My transmitters last days on a single charge.

In my case, purely for the larger capacity, so less frequent charging.

It’s a 4Max for Spektrum. 4000mah. My NiMh AAs were 2100mah.

And my Dx6i (still with NiMhs) seems to have a much lower drain than the subsequently purchased Dx9, hence the lipo conversion!

Edited By Keith Miles 2 on 08/01/2020 23:29:01

Christopher Morris 209/01/2020 09:38:09
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205 forum posts

Ah! thanks for the feed back, you hear story's on lipo's that can damage circuit boards if left plugged in. I must admit that the 4x1.5 battery that came with a new DX6e lasted about 4 hours & finshed. The 4ah lipo has done about 8 hour & still showing a good 7.6 volts.

Nigel R09/01/2020 09:44:39
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Posted by Robert Welford on 08/01/2020 21:16:42:

Why do you use a lipo in a transmitter?

The current requirement of 2.4 Ghz is so low. Application better suited low to discharge Nimh, or Lithium ion.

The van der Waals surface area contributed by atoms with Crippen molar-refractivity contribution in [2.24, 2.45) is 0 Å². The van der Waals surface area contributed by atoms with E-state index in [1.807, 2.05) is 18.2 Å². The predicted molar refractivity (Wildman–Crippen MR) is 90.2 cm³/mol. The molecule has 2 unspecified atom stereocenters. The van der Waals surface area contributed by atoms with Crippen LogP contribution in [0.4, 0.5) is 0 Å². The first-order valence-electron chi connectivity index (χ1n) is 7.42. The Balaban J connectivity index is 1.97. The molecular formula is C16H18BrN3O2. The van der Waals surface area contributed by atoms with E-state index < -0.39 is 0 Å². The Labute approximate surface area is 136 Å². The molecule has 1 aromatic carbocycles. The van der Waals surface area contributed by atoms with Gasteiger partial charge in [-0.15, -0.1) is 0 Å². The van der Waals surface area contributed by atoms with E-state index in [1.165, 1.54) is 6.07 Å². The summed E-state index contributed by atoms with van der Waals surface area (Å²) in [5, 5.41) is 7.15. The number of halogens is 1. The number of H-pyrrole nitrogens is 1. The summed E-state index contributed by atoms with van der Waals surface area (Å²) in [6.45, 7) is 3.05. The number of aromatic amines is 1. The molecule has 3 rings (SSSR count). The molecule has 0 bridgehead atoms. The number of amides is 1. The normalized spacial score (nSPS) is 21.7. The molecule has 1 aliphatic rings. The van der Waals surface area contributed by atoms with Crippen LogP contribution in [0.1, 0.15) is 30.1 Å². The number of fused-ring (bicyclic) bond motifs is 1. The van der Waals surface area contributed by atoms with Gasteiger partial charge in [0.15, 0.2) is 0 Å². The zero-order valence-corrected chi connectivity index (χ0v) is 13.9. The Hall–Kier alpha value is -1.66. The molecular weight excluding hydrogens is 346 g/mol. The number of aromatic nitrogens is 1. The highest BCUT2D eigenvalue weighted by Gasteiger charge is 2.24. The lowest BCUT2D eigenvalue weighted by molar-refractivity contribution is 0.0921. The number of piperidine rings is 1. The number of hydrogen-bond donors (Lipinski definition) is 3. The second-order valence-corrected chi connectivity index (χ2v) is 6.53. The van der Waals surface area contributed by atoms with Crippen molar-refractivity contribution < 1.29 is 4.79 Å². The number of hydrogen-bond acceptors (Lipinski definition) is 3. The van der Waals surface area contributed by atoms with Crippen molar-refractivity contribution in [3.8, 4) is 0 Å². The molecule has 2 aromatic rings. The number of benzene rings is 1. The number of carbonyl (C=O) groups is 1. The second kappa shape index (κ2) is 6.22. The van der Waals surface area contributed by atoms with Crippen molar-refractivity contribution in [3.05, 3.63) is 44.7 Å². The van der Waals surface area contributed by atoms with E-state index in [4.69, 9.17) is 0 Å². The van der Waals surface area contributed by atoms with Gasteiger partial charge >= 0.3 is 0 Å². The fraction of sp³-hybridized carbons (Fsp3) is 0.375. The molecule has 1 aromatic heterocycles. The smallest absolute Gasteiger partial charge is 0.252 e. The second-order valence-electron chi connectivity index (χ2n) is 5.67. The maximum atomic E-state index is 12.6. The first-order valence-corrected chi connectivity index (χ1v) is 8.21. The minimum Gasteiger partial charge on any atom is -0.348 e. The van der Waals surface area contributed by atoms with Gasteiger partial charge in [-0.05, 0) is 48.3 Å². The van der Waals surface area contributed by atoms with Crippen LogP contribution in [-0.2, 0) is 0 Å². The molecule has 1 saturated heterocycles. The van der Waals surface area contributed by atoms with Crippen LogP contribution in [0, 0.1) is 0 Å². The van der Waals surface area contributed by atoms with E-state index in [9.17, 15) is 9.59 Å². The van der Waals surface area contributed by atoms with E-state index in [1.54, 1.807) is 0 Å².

My transmitters last days on a single charge.

I use the battery and charger that came with the TX (Spektrum DX). Its a "Li-Ion" of a long life / low C variety.

It seems to last for a good long while on a single charge.

In a DX6i, I have nimh cells.

Christopher Morris 209/01/2020 10:21:48
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205 forum posts

The new DX6e only comes with slandered​​​​​​ batteries, & for what ever reason Spektrum deem it very important to charge the public the highest possible price they can for a rechargeable battery pack. at £33.24 for a 2.0 ah. Yet a lipo that fits perfectly is £13 for a 4.0ah. Nearly a third/61% cheaper & twice the output/longevity. Its also fine to fit a lipo as the DX has a lipo setting for this.

Chris Walby09/01/2020 12:44:48
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1326 forum posts
332 photos